Mortgagees should establish a pre-certification diligence process so that Certifying Officials can certify under the “to the best of their knowledge and after conducting a reasonable investigation” standard. Appropriate policies and procedures can foster recertification in accordance with this standard.

For example, some mortgagees send annual surveys to personnel that requires respondents to disclose whether they have been the subject of criminal or regulatory actions during the certification period.

Management can review any affirmative responses to determine whether they fall within the certification statements. To the extent that there are no affirmative responses that conflict with the certification, the mortgagee’s Certifying Official will have support that it is reasonable to attest that an investigation was conducted and no events require disclosure. This is just one example of how mortgagees fulfill the “reasonable investigation” requirement.

4. Know which certification statements are problematic.

Mortgagees consistently struggle with some of the Certification Statements, often delaying submission of the recertification package. For example, Certification Statement 7 provides:

[T]he Mortgagee does now, and did at all times throughout the Certification Period, comply with all HUD regulations and requirements necessary to maintain the Mortgagee’s FHA approval as codified in 24 CFR § 202.5, HUD Handbook 4000.1 Sections I and V, as amended by Mortgagee Letter, and any agreements entered into between the Mortgagee and HUD, except for those instances of non-compliance, if any, that the Mortgagee reported to HUD and for which the Mortgagee received explicit clearance from HUD to continue with the certification process.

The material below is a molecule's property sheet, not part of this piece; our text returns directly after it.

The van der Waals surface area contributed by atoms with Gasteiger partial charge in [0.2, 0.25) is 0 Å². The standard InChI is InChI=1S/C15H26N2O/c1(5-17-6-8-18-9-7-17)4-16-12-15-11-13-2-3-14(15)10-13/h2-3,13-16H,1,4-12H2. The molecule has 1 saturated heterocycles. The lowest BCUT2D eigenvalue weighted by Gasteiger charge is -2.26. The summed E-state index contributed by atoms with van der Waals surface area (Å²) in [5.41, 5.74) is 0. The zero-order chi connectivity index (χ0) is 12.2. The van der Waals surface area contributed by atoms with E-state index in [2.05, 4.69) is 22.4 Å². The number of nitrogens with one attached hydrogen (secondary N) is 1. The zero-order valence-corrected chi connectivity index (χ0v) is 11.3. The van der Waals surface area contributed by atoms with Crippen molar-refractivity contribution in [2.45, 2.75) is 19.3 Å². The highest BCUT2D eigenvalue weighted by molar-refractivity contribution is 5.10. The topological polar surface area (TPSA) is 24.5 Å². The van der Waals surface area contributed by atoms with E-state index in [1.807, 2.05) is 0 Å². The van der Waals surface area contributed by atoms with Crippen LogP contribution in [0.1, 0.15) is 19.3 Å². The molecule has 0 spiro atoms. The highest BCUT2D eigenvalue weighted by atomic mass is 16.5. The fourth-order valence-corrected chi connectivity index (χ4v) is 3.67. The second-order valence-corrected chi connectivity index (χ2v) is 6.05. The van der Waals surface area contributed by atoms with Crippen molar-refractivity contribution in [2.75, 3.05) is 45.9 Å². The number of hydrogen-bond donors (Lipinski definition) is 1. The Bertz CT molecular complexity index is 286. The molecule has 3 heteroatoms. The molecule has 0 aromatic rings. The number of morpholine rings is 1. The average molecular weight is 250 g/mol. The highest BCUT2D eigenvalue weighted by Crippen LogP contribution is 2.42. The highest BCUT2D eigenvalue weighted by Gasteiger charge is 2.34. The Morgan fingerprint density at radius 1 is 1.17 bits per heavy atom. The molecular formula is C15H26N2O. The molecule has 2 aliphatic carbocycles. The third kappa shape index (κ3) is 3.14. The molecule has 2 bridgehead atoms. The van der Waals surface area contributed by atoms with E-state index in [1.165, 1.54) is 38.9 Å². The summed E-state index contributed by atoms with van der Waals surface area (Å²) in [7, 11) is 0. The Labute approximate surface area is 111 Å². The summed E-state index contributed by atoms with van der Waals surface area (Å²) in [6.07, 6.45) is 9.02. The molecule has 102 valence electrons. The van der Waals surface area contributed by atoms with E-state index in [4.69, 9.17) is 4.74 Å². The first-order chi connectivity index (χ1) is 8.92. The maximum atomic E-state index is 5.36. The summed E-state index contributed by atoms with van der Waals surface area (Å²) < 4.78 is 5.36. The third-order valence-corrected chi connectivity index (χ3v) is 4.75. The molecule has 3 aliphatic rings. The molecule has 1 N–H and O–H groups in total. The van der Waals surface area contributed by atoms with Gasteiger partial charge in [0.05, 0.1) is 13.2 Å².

While there is a reasonable basis for reading this language to cover only substantive HUD eligibility requirements set forth in 24 C.F.R. § 202.5, Sections I (Doing Business with FHA) and V (Quality Control, Oversight and Compliance) of the HUD Handbook, and agreements with HUD, these requirements are quite broad. 

For example, Section I requires that mortgagees ensure their operations are compliant with all applicable federal, state, and local laws. As such, one possible reading of Certification Statement 7 is that it requires certification to compliance with all applicable laws, rather than just FHA eligibility requirements.

Because the DOJ may still bring False Claims Act cases to enforce FHA program requirements – and Certification Statements have been at least a partial basis for such actions – it is imperative that mortgagees carefully review the Certification Statements and their risk appetite when determining whether to indicate an inability to certify to any particular Certification Statement.

5. Submit “Unable to Certify” explanations in a manner that protects CSI.